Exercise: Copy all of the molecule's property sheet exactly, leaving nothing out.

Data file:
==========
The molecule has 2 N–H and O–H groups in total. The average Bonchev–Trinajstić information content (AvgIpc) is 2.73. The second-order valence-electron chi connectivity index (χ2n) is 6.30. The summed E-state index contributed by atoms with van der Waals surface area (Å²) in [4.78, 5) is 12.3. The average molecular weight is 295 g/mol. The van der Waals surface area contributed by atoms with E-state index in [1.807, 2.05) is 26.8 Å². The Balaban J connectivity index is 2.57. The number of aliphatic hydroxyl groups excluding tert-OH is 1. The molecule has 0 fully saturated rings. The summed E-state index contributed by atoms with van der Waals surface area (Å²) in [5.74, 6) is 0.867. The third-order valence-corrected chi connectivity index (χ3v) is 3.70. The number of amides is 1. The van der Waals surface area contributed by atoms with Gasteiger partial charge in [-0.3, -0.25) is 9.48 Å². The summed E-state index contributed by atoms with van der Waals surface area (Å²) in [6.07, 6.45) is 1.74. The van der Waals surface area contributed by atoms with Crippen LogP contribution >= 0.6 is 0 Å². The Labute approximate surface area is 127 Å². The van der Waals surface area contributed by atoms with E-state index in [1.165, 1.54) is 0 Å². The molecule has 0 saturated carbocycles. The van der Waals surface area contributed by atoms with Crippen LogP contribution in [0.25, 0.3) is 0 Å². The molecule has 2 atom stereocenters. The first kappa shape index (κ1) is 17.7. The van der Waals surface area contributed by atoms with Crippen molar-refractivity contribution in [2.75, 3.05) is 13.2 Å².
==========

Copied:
The molecule has 2 N–H and O–H groups in total. The average Bonchev–Trinajstić information content (AvgIpc) is 2.73. The second-order valence-electron chi connectivity index (χ2n) is 6.30. The summed E-state index contributed by atoms with van der Waals surface area (Å²) in [4.78, 5) is 12.3. The average molecular weight is 295 g/mol. The van der Waals surface area contributed by atoms with E-state index in [1.807, 2.05) is 26.8 Å². The Balaban J connectivity index is 2.57. The number of aliphatic hydroxyl groups excluding tert-OH is 1. The molecule has 0 fully saturated rings. The summed E-state index contributed by atoms with van der Waals surface area (Å²) in [5.74, 6) is 0.867. The third-order valence-corrected chi connectivity index (χ3v) is 3.70. The number of amides is 1. The van der Waals surface area contributed by atoms with Gasteiger partial charge in [-0.3, -0.25) is 9.48 Å². The summed E-state index contributed by atoms with van der Waals surface area (Å²) in [6.07, 6.45) is 1.74. The van der Waals surface area contributed by atoms with Crippen LogP contribution >= 0.6 is 0 Å². The Labute approximate surface area is 127 Å². The van der Waals surface area contributed by atoms with E-state index in [1.165, 1.54) is 0 Å². The molecule has 0 saturated carbocycles. The van der Waals surface area contributed by atoms with Crippen LogP contribution in [0.25, 0.3) is 0 Å². The molecule has 2 atom stereocenters. The first kappa shape index (κ1) is 17.7. The van der Waals surface area contributed by atoms with Crippen molar-refractivity contribution in [2.75, 3.05) is 13.2 Å².